Our research focus is the structural characterization of nano crystalline material. As a major tool we use transmission electron microscopy mainly collecting electron diffraction data sampling the three dimensional diffraction space. For this purpose we developed in 2007 the method automated diffraction tomography (ADT). It is applicable to a wide range of TEMs with different equipment and origin. Here we provide a short history and basic description of the method, a series of application cases together with hints how to access special crystallographic questions as well as a description of the data processing programms ADT3D and eADT.

Structural investigations have been successfully performed on a wide range of materials (see ADT applications) including beam sensitive compounds like pharmaceuticals, MOFs, small organic molecules like pigments, nano crystalline material down to 20nm size like biominerals, porous materials with and without organic templates/guests in the channels or intergrown/disordered structures mainly used in catalysis. Samples may originate from nature like hydroxylapatite, charoite, natrolite or derived from synthesis like vaterite, calcium carbonate hemihydrate and can be used as powder or as thinned samples.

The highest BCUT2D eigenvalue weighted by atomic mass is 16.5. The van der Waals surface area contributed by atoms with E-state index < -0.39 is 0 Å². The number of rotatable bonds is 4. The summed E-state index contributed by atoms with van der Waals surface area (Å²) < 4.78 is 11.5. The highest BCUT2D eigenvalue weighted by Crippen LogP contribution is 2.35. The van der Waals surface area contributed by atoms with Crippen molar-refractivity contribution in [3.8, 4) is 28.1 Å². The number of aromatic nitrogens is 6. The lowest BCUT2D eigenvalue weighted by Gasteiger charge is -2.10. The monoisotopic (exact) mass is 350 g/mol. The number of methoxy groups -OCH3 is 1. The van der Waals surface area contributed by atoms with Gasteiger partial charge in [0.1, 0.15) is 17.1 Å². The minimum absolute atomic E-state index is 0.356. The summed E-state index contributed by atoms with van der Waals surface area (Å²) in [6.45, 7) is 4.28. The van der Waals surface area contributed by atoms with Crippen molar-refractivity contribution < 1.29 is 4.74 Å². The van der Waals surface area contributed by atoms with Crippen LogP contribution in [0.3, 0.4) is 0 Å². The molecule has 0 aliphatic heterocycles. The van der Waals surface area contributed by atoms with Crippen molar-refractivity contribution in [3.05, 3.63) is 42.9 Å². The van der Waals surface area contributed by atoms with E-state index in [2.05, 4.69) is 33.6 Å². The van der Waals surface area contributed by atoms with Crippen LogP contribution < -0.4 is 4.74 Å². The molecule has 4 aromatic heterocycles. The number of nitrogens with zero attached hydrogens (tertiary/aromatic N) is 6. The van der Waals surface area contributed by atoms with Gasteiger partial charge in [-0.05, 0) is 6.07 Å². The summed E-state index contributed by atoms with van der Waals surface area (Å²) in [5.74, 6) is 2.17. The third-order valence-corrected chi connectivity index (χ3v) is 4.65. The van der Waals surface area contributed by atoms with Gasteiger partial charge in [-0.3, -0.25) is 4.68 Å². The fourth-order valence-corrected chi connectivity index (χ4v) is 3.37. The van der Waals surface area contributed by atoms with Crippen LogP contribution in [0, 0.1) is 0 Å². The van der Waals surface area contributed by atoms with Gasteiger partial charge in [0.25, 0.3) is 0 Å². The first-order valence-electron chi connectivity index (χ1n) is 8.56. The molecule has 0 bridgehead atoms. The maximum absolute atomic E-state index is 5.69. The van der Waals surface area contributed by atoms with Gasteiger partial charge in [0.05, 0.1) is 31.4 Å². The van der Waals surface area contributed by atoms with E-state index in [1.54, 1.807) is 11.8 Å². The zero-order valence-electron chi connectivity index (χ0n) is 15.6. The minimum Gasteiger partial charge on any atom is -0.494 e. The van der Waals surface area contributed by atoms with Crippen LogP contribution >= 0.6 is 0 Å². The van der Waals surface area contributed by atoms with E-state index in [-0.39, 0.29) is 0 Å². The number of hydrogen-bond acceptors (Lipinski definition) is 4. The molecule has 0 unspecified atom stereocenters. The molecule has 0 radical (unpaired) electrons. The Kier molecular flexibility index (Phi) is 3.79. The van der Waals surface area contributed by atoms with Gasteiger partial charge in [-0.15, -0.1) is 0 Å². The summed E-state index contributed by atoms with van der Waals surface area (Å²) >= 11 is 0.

Research at the High resolution transmission electron microscopy center (EMC-M) of the Johannes Gutenberg University Mainz covers biological, chemical and physical topics. In the research of this group we use imaging and diffraction experiments, spectroscopy (EELS, EDX) as well as ab-initio structure analysis based on three dimensionally reconstructed diffraction data. (ADT) Together with a variety of sample preparation techniques we provide flexible solutions for solving structural quests of crystalline as well as of non-crystalline material. A small selection is presented under other techniques.